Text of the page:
Muino Water Usage Home Assistant

The Muino water approach for water usage sensors aims to simplify installation by reducing complexity. Unlike traditional inductive sensors, the new design is smaller and easier to place, with a more intuitive interface. It also offers higher resolution, allowing for more accurate measurement of water usage, including smaller amounts. connector

Water meters are used to measure the amount of water that is used in a household. They typically have a spinning wheel with a red half-moon. With the following approach there are three sensors placed around the wheel. When the wheel spins, one of the sensors always passes over the red half-moon. By shining different colored lights green on the wheel, the sensors can detect how much red is present and use this to measure if the spinning read wheel spinned, one full rotation means 1 liter. This setup the resolution is even higher than 1 liter and will be between 0.1-0.3 liter precise.

There are different ways to communicate with Home assistant, using WiFi, Bluetooth, or USB (Serial). For WiFi the idea is to use ESPHome or a custom software implementation with MQTT. The custom version will be focussed on low power usaged, so it can run on a few batteries for a long period. Writing software is still in process so stay tuned!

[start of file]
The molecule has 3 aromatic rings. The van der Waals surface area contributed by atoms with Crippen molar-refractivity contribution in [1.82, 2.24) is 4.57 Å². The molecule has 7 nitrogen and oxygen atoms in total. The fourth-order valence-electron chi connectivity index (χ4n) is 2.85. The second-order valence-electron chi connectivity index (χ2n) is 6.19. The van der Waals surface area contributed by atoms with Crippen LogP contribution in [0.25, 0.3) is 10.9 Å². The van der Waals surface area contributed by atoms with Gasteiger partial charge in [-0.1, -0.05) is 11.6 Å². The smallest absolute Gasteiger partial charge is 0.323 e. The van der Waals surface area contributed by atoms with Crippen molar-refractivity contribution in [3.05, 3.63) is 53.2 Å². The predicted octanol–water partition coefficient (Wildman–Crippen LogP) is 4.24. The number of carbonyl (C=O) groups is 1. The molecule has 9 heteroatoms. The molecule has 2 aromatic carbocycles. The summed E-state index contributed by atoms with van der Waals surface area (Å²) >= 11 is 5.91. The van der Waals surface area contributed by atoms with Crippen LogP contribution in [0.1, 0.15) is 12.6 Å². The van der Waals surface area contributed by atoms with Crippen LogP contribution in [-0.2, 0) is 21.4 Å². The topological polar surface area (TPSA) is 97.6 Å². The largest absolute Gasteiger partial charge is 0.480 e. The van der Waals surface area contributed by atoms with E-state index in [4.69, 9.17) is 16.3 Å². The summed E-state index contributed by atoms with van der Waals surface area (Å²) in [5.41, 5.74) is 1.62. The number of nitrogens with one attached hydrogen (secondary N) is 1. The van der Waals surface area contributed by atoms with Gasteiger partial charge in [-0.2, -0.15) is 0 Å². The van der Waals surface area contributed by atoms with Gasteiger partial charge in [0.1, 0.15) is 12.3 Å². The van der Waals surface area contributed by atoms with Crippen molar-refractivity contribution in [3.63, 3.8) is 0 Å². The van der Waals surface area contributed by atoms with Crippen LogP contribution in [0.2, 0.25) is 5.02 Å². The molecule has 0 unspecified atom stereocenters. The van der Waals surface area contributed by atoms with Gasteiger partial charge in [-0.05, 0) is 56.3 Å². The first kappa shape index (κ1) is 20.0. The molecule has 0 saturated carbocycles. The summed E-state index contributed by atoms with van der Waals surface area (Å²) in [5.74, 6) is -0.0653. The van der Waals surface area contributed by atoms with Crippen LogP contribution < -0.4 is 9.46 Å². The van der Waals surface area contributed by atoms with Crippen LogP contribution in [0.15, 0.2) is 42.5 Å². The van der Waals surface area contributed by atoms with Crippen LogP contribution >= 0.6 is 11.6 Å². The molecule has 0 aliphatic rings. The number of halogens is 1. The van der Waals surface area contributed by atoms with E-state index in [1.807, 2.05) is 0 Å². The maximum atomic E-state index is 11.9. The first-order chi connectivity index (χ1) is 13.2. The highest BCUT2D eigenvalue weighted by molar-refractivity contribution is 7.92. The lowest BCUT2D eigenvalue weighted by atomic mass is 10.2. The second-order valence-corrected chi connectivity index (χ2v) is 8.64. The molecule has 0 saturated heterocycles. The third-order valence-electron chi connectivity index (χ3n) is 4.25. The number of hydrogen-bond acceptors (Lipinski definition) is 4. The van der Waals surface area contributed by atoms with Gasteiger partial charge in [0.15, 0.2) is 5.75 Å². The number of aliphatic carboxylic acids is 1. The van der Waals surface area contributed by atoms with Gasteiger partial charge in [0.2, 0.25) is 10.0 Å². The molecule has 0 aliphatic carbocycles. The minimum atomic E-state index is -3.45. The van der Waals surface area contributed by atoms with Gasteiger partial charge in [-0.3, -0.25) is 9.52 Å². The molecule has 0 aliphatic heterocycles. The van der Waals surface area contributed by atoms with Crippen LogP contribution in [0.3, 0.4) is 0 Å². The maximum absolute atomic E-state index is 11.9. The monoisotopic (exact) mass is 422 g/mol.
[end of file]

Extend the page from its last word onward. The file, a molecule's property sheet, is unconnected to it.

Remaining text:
connector The green pcb will be black

Project planning steps

  • Validate principle with light sensor, with test code
  • Create PCB
  • Order PCB
  • Waiting for the PCB to arrive
  • Solder components
  • Validate the PCB and working
  • Improve algorithm and make it robust
  • Write both ESPHome/Matter code that push it to home-assitant
  • Product first batch of water-meter-readers
  • Ship first batch of sensors
  • Determine the next version, what kind of chipset
  • Create low-power solution with the ULP of the ESP32-S3 chip, in Rust
  • determine the battery setup

Update 25-04-2023

I have received the PCBs and components, and within minutes, the first prototype was a reality. As you can see from the figure, the cover/shield came loose and took an important resistor with it away. The current program I wrote, before the cover came loose, allowed me to see voltage differences of one light sensor. The current program is capable of reading one ADC and activating the LED. Moreover, the ESP can distinguish the red part of the disk from the white background. After some fine-tuning, I finalized the resistor values. I added an extra design rule to make it as cheap as possible, so more people can afford it.


Although the PCB is green, I’d prefer it to be black. I wonder if this will work better or not. Since it gets pretty dark under the PCB. The new ESP32C3 is already in transit, so I’ll have to wait to fully test the code. Meanwhile, I’m working on some design ideas with two requirements: cheap and has an ESP32, for the ULP core and a newer design.


How do the signals appear? Since I’m measuring very briefly (periodically measure), the left side represents when the sensor is on the white background, while the right side represents when the sensor detects the red circle.